Home to the University of South Dakota’s graduate program in biomedical engineering, the Graduate Education and Applied Research (GEAR) Center provides students and startups with a state-of-the-art facility for research and collaboration.
The university’s biomedical engineering program began in 2006, and it moved into the GEAR Center facility within the USD Discovery District in 2009. Daniel Engebretson, Ph.D. heads up the program as department chair, in addition to managing the GEAR Center’s biotechnology and medical technology incubator.
“What really drives me is working to change the economy of South Dakota, and I think the more diverse the economy is, the better,” Engebretson said. “Through the work of the biomedical engineering department, we’ve helped to shape the emerging medical device and biotechnology space here.”
Where academia and industry collide
Collaboration has always been the GEAR Center’s goal. The layout of the building was intentionally designed to host the biomedical engineering department on its second floor, while the biotechnology and medical technology incubator lives on the first floor.
Today, those lines are somewhat blurred as the GEAR Center finds itself challenged from the standpoint of square footage. Startups have moved in and expanded beyond the original incubator space—a challenge Engebretson says they’re happy to be facing.
“As things have grown, we’ve just made it work,” he said.
Though it has required some flexibility as far as layout and planning, this growth has proved the value of a space where startups can access equipment, resources, and knowledge they may not have been able to otherwise. The GEAR Center has seen several startup companies grow successfully within its walls—some developed by graduate students and others by entrepreneurs.
Those companies include Antimicrobial Materials Inc., Alumend, and Tailored Medical Devices, among others. In addition to those housed out of the GEAR Center, other local companies, such as Raven and Inanovate, have utilized the equipment and lab space for their own research and projects.
The GEAR Center’s resources include key pieces of equipment such as atomic force microscopes, electron microscopes, and optical microscopes, as well as a micro-CT which functions as a smaller version of the 3D imaging equipment hospitals use for CT or CAT scans.
One of the GEAR Center’s more unique resources is its current Good Manufacturing Practices (cGMP), which are not only standard but aseptic, meaning the products developed in its facility are approved for use within the human body.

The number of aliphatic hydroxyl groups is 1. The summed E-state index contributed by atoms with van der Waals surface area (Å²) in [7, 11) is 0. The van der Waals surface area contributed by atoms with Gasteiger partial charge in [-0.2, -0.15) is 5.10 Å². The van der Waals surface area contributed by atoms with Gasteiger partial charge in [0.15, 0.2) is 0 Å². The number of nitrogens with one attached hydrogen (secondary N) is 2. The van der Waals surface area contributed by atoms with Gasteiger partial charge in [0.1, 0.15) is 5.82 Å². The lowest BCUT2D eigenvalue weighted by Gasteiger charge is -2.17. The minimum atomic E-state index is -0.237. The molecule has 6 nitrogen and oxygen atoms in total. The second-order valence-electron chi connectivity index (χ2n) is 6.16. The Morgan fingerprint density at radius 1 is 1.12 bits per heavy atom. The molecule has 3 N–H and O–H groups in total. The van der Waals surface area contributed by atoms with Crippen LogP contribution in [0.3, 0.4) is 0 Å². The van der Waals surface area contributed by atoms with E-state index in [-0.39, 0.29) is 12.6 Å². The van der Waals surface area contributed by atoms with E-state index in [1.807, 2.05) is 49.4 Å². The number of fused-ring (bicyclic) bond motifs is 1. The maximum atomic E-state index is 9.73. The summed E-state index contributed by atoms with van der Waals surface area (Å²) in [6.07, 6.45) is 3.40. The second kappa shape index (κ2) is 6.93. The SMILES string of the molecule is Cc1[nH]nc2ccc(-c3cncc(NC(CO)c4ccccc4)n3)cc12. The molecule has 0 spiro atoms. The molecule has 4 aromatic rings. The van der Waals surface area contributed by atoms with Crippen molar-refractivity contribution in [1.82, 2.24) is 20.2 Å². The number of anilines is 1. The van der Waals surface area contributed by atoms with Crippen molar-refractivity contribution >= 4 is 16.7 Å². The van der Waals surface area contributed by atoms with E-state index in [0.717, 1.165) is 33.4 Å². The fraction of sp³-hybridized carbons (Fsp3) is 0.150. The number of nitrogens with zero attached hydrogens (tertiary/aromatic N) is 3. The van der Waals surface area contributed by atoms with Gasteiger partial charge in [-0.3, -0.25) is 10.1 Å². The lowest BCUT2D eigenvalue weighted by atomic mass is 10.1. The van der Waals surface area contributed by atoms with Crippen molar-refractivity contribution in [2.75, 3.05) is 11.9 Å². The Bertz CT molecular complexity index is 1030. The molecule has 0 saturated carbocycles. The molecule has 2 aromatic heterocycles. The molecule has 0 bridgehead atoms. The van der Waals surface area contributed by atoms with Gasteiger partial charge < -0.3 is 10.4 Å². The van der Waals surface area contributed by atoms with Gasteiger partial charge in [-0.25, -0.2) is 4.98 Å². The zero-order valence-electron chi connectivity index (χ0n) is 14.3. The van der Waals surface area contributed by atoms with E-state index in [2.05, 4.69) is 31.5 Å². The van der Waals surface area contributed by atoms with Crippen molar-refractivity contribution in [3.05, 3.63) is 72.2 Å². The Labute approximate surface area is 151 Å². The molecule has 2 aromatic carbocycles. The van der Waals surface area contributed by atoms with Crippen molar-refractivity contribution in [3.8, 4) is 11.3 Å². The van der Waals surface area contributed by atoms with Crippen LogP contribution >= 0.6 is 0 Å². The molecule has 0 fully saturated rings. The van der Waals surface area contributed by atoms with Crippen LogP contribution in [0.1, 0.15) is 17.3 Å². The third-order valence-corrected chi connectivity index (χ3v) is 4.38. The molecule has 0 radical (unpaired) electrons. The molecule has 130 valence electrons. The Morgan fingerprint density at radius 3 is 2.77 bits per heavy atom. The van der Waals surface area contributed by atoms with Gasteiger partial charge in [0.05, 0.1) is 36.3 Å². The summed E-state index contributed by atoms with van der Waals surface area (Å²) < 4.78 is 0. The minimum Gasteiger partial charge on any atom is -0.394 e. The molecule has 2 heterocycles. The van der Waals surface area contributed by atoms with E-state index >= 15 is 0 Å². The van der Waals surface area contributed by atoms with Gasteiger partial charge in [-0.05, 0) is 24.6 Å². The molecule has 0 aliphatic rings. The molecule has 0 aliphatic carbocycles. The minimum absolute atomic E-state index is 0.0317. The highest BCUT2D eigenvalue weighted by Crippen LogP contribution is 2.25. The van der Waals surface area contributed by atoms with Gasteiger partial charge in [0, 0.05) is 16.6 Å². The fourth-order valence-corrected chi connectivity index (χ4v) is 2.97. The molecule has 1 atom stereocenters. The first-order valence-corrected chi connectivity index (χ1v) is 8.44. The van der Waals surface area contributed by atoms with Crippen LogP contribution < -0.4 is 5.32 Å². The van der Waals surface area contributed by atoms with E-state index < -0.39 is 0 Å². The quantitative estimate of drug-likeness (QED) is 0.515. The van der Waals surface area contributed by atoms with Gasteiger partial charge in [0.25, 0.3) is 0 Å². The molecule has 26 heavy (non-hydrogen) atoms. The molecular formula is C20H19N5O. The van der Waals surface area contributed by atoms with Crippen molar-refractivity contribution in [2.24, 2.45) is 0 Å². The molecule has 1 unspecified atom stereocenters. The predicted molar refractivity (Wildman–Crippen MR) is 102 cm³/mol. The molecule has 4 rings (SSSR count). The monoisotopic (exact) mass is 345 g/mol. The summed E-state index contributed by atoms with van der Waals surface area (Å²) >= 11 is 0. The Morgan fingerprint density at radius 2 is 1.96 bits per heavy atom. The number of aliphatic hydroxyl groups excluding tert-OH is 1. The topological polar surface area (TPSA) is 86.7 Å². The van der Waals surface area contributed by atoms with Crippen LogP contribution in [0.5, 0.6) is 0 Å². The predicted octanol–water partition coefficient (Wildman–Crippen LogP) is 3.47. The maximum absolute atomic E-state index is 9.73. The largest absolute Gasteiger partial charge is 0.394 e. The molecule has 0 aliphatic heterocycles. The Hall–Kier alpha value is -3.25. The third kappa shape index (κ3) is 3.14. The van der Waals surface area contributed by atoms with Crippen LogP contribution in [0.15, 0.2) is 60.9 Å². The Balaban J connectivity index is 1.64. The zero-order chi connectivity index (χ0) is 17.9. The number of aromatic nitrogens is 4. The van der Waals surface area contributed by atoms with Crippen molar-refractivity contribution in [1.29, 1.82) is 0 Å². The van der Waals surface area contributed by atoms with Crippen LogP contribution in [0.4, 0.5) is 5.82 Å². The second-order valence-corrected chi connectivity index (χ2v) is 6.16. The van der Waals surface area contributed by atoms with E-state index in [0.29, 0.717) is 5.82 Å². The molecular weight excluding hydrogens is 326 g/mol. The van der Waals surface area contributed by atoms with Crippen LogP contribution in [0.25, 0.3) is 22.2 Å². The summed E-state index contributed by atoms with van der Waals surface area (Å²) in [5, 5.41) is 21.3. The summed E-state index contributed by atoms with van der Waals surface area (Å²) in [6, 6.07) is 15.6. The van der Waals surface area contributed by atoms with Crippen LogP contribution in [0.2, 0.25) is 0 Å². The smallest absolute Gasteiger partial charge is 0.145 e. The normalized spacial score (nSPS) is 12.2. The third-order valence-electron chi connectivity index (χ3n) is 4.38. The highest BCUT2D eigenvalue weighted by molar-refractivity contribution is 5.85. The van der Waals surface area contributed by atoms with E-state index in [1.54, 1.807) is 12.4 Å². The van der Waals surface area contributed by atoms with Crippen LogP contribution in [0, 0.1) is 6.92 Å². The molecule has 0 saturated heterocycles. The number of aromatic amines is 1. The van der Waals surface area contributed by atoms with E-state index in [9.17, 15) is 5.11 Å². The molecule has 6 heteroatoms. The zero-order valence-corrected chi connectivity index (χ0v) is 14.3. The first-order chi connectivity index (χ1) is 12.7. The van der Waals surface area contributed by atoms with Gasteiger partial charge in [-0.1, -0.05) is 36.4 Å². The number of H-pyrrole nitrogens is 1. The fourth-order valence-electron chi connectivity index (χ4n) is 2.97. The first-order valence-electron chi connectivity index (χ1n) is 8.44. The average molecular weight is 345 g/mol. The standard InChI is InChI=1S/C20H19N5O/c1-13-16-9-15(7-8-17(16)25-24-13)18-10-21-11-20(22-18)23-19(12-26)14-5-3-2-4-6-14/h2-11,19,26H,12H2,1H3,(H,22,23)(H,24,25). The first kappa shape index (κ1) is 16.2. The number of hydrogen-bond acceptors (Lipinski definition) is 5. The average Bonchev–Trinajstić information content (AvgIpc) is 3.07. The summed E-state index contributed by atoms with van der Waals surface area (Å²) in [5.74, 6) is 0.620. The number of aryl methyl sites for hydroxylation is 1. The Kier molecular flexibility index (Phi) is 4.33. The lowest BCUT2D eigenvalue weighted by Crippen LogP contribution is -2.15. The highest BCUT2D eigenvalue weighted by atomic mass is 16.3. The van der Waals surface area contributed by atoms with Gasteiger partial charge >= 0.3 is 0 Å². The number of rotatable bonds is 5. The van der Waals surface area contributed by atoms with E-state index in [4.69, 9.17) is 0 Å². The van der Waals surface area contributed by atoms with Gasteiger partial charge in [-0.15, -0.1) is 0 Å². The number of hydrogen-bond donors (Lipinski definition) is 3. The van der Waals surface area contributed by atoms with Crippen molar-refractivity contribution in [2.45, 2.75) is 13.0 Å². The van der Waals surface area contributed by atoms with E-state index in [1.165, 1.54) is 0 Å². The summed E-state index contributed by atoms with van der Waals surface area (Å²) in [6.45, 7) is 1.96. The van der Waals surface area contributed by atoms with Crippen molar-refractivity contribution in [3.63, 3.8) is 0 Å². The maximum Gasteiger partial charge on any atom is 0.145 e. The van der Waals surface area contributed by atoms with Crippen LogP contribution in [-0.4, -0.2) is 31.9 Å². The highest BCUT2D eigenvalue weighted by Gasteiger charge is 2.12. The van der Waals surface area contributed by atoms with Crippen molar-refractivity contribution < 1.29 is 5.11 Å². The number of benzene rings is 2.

“We’ve got around $4 million worth of tools that the companies here leverage, as well as other companies in the area,” Engebretson said. “The benefit of academia is having nice grant mechanisms available to purchase that equipment. Small businesses don’t usually have $4 million lying around, so we can be a good hub, in that way, to support the emerging economy.”
Making an impact on South Dakota’s economy
The emerging economy Engebretson is referring to is that of biomedical materials and devices.
According to Engebretson, the biomedical space is growing rapidly in South Dakota. USD launched its bachelor’s degree program in biomedical engineering this year, and Engebretson says he hoped to enroll about six students in the introductory course. He got 21.
“When you look at South Dakota as a whole, from Sanford to Avera to Rapid City Regional, that’s a huge number of employees in the healthcare industry,” he said. “Now, let’s support that by developing the devices and drugs that go along with it.”
Though it’s still a small segment of the current economy, the jobs being produced in the biotech and biomedical space pay well, and Engebretson says they have the potential to create a much broader workforce.
“When you look at taking a medical device to market, everyone sees the science and engineering part of that, but what they don’t often appreciate is the regulatory perspective,” Engebretson said.
Work related to policy and regulation will make up a large portion of the industry’s supporting careers.
“You’re not going to make a dime if Medicare won’t pay for it,” Engebretson said. “If you’re interested in the industry, it will support people with a sound background in political science or public policy.”
Additionally, Engebretson highlights the psychological side of producing medical devices, including human factors analysis to see how the technology interfaces with people.
“What we physically do in the GEAR Center is science and engineering, but as we watch this medical device economy emerge and grow, a whole ring of other skills and services will be needed that you wouldn’t think about,” he said. “In the long term, this industry can have a really profound impact.”
It’s an impact that the students, professors, researchers, and entrepreneurs over at the GEAR Center are working toward every day.